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Two Drumochter Munros with a stomach bug

Two Drumochter Munros with a stomach bug


Postby BlackPanther » Mon Sep 05, 2011 2:12 pm

Route description: A' Mharconaich and Geal Charn, Drumochter

Munros included on this walk: A' Mharconaich, Geal-charn (Drumochter)

Date walked: 04/09/2011

Time taken: 4 hours

Distance: 11.5 km

Ascent: 735m

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Having suffered from a slight stomach bug for the last few days I wasn't sure whether I'd be able to go hillwalking on Sunday, but on the other side, if I stayed home the symptoms of Munroclimbus crazus would drive me mad so I decided to give it a go.
We picked an easy, short walk in the area of Drumochter - two Munros called A' Mharconaich and Geal Charn. These two hills can be easily combined with two more (Beinn Udlamain and Sgairneach Mhor) plus a Corbett (The Sow of Atholl). But for my health problems, we would have opted for the longer traverse :( Nothing's lost, though, we'll try the remaining ones in winter conditions. If weather allows.
After dodgy Saturday, Sunday looked relatively good and indeed as we started climbing all the cloud dispersed. We spent great 4 hours surrounded by fantastic views :D

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This is a route that anyone can do. It starts at a large car park next to the white buildings of Balsporran Cottages (the west side of the A9):
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As we arrived, mountains looked a wee bit moody:
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We carefully crossed the railway and followed a wide path for about 200m, then crossed a small burn (Allt Beul an Sporain) to pick a muddy path leading to the shoulder of Geal Charn.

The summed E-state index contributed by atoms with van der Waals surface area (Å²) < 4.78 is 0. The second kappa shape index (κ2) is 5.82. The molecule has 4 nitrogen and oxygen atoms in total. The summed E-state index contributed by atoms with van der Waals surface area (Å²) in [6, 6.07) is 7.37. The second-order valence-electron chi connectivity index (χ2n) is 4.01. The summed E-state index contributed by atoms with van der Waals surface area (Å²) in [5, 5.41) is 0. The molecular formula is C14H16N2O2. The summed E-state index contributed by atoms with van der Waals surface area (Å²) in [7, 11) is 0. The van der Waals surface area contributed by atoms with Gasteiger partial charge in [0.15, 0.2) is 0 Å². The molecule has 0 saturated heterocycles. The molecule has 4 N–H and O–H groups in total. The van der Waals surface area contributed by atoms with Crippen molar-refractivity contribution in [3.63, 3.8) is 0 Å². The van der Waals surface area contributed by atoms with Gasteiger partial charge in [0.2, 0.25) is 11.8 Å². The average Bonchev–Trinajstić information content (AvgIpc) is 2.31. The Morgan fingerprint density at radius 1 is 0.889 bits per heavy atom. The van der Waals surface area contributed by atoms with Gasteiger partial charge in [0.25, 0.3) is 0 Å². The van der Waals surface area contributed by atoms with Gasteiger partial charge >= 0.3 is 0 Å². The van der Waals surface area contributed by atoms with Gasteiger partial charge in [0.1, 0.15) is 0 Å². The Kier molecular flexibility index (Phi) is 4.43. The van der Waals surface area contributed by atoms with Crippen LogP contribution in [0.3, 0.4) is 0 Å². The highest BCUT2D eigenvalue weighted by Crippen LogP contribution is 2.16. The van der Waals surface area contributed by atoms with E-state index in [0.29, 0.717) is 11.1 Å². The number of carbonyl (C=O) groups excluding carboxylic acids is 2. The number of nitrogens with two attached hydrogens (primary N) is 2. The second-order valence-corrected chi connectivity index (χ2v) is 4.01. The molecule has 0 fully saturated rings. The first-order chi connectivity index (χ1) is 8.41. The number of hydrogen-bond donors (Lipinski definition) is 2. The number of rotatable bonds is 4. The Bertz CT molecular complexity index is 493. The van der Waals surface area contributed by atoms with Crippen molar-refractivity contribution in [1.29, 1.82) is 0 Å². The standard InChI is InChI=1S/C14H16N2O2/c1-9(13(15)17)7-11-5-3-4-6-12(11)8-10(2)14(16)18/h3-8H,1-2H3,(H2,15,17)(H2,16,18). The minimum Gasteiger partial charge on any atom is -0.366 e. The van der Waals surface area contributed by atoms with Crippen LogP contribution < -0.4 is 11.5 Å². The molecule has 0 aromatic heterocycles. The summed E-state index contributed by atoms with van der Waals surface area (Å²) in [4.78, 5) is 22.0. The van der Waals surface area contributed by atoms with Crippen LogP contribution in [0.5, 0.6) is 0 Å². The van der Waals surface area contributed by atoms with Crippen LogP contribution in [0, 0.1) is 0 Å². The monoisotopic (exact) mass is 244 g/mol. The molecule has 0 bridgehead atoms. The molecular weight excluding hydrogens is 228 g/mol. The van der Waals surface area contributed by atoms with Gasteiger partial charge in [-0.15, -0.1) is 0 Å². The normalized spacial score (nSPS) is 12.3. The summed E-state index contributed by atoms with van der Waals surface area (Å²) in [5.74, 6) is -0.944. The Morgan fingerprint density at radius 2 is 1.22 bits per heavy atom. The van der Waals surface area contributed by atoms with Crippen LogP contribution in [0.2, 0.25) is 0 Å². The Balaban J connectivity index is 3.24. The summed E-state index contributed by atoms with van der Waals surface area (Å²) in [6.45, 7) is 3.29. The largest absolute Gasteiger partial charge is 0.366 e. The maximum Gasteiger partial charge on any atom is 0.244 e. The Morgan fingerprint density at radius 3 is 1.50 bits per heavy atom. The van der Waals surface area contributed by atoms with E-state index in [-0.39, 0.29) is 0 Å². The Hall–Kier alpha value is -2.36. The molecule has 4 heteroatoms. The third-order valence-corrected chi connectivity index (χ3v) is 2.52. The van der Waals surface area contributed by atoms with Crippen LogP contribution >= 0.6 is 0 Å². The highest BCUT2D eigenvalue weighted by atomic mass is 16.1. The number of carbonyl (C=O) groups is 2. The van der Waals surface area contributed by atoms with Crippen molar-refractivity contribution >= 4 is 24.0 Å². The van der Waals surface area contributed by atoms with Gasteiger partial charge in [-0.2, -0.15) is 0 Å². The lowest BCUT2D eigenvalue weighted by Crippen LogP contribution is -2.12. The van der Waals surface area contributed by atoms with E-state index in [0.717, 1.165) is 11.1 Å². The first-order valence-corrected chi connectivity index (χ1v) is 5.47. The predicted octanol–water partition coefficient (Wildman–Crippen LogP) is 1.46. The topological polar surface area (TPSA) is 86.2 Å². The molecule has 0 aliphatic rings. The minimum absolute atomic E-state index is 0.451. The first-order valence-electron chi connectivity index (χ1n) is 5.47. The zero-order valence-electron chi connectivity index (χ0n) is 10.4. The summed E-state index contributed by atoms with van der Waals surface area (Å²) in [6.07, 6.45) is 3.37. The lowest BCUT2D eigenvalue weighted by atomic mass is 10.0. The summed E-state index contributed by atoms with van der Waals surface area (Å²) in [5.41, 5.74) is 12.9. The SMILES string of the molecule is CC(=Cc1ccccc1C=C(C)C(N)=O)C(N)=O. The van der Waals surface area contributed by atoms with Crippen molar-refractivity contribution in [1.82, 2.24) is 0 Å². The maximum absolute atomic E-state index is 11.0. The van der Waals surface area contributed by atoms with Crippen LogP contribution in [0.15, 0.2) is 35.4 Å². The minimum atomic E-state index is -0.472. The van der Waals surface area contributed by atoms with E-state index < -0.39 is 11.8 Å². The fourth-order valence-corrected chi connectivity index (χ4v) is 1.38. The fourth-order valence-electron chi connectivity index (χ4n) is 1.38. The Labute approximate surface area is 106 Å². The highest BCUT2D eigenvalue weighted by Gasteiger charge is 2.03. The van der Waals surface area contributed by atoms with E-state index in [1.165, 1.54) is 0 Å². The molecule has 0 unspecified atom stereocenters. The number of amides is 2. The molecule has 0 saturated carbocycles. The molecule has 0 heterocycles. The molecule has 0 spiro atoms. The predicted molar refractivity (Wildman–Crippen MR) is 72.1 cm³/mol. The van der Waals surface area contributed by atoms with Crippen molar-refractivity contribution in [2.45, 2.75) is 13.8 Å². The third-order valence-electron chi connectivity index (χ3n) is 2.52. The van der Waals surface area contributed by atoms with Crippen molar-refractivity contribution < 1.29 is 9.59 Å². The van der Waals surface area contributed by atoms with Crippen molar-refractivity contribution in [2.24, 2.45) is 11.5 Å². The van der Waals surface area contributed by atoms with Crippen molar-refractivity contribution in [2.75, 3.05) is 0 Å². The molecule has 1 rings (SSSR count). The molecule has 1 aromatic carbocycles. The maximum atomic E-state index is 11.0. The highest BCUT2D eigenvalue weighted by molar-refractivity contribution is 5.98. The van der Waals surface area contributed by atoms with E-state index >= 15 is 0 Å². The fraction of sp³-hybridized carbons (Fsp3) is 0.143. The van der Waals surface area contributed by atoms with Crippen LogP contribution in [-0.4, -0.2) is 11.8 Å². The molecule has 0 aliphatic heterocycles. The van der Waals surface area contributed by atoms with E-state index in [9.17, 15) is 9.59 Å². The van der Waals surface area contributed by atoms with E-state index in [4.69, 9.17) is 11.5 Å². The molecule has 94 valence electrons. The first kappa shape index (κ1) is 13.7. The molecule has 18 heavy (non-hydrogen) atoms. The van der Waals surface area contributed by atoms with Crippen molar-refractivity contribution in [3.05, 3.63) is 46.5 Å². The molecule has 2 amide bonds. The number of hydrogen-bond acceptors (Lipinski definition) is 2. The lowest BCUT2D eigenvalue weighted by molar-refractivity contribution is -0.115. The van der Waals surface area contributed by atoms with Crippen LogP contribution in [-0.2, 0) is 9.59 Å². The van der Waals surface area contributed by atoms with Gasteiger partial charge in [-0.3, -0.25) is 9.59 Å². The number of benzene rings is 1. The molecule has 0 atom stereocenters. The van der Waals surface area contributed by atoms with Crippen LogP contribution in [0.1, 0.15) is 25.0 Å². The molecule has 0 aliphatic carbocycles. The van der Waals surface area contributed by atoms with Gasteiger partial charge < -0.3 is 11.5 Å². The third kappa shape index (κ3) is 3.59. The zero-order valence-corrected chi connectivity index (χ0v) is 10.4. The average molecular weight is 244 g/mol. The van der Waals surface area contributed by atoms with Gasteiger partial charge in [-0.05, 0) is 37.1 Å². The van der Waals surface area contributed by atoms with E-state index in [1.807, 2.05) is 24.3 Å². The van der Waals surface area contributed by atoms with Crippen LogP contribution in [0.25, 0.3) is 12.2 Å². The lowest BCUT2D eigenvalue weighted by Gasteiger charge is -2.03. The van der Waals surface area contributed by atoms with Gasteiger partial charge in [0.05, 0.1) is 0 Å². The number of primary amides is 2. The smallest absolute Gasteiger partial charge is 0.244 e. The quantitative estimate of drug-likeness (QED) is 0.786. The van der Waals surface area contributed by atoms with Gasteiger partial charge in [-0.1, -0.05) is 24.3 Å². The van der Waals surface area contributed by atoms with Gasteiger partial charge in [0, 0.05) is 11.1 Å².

Crossing the burn:
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A glance back:
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The path was really boggy in places so to avoid a mud-bath we had to pick our way through the heather :D
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The slopes of Geal Charn aren't very steep and provide an easy climb with some good views developing as one gains height:
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The kingdom of mud :? :?
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Soon we reached the flatter shoulder of the mountain with a high, pointy cairn and a small stone shelter. A short break here to take some photos - and we were on our way again.
The big "sticky-uppy" thing :lol: :lol:
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Me by the stone shelter - the wind wasn't too bad, just about enough to keep midges away.
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To the south, the second Munro of the day, A' Mharconaich, still waiting for us: